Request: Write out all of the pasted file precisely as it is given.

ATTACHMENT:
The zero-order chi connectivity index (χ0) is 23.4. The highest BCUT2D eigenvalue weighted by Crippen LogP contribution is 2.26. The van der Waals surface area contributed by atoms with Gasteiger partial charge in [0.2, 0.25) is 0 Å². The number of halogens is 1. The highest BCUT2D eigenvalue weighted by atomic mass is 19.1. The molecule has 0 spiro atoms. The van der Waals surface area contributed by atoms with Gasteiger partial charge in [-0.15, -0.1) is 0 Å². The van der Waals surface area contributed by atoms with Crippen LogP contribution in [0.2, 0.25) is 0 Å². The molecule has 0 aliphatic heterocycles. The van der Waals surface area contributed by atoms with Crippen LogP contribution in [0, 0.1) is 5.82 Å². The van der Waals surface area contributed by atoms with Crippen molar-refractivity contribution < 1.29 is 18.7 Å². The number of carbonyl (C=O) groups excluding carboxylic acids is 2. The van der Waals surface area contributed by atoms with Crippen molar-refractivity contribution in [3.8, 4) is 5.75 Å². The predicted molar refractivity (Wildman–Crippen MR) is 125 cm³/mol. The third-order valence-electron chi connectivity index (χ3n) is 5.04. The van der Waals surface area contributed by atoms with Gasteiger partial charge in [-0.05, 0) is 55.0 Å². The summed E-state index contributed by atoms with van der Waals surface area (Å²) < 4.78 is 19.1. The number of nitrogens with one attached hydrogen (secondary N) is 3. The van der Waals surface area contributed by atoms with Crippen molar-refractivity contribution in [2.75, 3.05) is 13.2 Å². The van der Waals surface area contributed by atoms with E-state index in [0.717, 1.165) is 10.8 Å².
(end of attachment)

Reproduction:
The zero-order chi connectivity index (χ0) is 23.4. The highest BCUT2D eigenvalue weighted by Crippen LogP contribution is 2.26. The van der Waals surface area contributed by atoms with Gasteiger partial charge in [0.2, 0.25) is 0 Å². The number of halogens is 1. The highest BCUT2D eigenvalue weighted by atomic mass is 19.1. The molecule has 0 spiro atoms. The van der Waals surface area contributed by atoms with Gasteiger partial charge in [-0.15, -0.1) is 0 Å². The van der Waals surface area contributed by atoms with Crippen LogP contribution in [0.2, 0.25) is 0 Å². The molecule has 0 aliphatic heterocycles. The van der Waals surface area contributed by atoms with Crippen LogP contribution in [0, 0.1) is 5.82 Å². The van der Waals surface area contributed by atoms with Crippen molar-refractivity contribution < 1.29 is 18.7 Å². The number of carbonyl (C=O) groups excluding carboxylic acids is 2. The van der Waals surface area contributed by atoms with Crippen molar-refractivity contribution in [3.8, 4) is 5.75 Å². The predicted molar refractivity (Wildman–Crippen MR) is 125 cm³/mol. The third-order valence-electron chi connectivity index (χ3n) is 5.04. The van der Waals surface area contributed by atoms with Gasteiger partial charge in [-0.05, 0) is 55.0 Å². The summed E-state index contributed by atoms with van der Waals surface area (Å²) < 4.78 is 19.1. The number of nitrogens with one attached hydrogen (secondary N) is 3. The van der Waals surface area contributed by atoms with Crippen molar-refractivity contribution in [2.75, 3.05) is 13.2 Å². The van der Waals surface area contributed by atoms with E-state index in [0.717, 1.165) is 10.8 Å².